Living With Depression and Type 1 or Type 2 Diabetes in Late Adolescence and Young Adulthood: Lessons From Research
This article reviews research related to living with depression and diabetes in the post—high school and young-adult periods. Clinical lessons for pediatric and adult diabetes care providers are distilled from this evidence base.
This article addresses research related to living with depression and diabetes in the post—high school and young adult periods. Attention is given to data-based, contemporary developmental approaches to the developmental tasks in the period after high school, from ages 18 to 30 years. Clinical lessons are distilled from this evidence base separately for pediatric and adult diabetes care providers, and suggestions are given for successful transitioning of youth with diabetes from pediatric to adult care systems.
Developmental Tasks of the Older-Adolescent and Young-Adult Periods
The years immediately after high school are a complex time developmentally. Although this period after high school has traditionally been called “young adulthood,” J.J. Arnett, a leading contemporary developmental theorist, has argued that young adulthood in the 21st century does not begin until young people are in their late 20s or early 30s.1,2 According to Arnett, the developmental stage between ~ 18 and 28-30 years of age defines a period in the 21st century that is more appropriately called “emerging adulthood.”
Recent cultural trends in America for young people in their 20s lead them to delay assuming adult roles with respect to marriage, parenting, and work. Arnett suggests that, “To be a young American today is to experience both excitement and uncertainty, wide-open possibility and confusion, new freedoms, and new fears.”2
To illustrate this delay in assuming adult roles, there has been a consistent delay in the typical ages for marriage and parenthood during the past half-century. In 1950, the median age for marriage in the United States was just under 20 years for women and 22 years for men. In contrast, in 2000, the average age for marriage was 25 years for women and 27 years for men. Similarly, from 1950 to 1970, most married couples had their first child in their very early 20s, whereas in 2000, most couples were waiting until at least their late 20s before becoming parents.2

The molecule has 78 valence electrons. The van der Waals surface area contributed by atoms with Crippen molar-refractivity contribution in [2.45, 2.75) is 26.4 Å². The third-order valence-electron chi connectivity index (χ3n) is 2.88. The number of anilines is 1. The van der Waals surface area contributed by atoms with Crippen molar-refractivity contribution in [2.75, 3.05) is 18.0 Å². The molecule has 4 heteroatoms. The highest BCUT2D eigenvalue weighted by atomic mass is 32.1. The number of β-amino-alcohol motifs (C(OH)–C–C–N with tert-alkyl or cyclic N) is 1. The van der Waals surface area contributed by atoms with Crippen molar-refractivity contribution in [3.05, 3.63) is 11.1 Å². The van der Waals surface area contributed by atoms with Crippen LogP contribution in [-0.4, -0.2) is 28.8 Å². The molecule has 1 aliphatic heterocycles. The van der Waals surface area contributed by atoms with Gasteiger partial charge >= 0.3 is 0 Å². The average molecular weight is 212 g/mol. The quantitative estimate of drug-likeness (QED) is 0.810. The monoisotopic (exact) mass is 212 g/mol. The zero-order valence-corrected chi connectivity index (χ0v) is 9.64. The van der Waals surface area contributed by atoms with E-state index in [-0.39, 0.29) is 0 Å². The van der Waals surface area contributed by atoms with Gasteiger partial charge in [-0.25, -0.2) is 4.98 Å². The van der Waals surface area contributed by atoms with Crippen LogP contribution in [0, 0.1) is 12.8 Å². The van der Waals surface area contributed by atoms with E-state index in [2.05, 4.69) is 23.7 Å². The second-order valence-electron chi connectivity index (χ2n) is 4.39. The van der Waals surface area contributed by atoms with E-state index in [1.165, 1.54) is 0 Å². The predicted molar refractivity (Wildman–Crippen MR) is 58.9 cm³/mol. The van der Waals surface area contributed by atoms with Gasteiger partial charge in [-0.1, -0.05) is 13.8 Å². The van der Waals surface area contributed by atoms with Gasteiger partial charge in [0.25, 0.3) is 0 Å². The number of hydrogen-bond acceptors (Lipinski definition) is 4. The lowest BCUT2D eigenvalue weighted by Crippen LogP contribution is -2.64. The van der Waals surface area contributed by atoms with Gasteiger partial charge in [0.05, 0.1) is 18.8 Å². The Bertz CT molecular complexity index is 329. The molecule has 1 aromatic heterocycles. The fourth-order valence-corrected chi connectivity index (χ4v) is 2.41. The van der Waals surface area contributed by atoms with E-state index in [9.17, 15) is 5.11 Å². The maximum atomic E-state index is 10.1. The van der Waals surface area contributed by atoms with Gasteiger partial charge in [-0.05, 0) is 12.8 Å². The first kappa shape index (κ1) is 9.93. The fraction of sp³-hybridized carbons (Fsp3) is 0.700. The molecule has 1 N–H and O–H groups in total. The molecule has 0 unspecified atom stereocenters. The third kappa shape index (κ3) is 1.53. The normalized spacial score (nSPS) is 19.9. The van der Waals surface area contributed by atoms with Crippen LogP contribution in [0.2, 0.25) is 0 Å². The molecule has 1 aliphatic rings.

Moreover, data from the 2000 U.S. Census tell us that 56% of men and 43% of women between the ages of 18 and 24 years still lived at home with their parents. Another 30% of men and 35% of women in this age-group lived with roommates. Only 4% of individuals in this age-group lived alone.3 Therefore, the assumption that individuals in this age-group are independent young adults seems false, both from an historical perspective and also from a fact-based perspective regarding where and with whom individuals in this age-group live.2
Arnett and other contemporary developmental theorists subdivide the post-adolescent period of “emerging adulthood” into two phases: an early phase corresponding to the years immediately after high school (~ 18-22 years of age) and a later phase when more traditional adult roles are assumed (~ 23-30 years of age). This age division is somewhat arbitrary and may not apply to all individuals. Moreover, depending on cultural and family traditions, not all older adolescents progress through the post—high school years according to these two phases. However, conceptualizing the post—high school years as consisting of two phases provides a valuable framework when considering how living with diabetes may further complicate this complex developmental period. This division also may help to ensure that clinicians' approach and focus are appropriately matched to emerging adults' life circumstances and readiness to become active participants in their own diabetes management.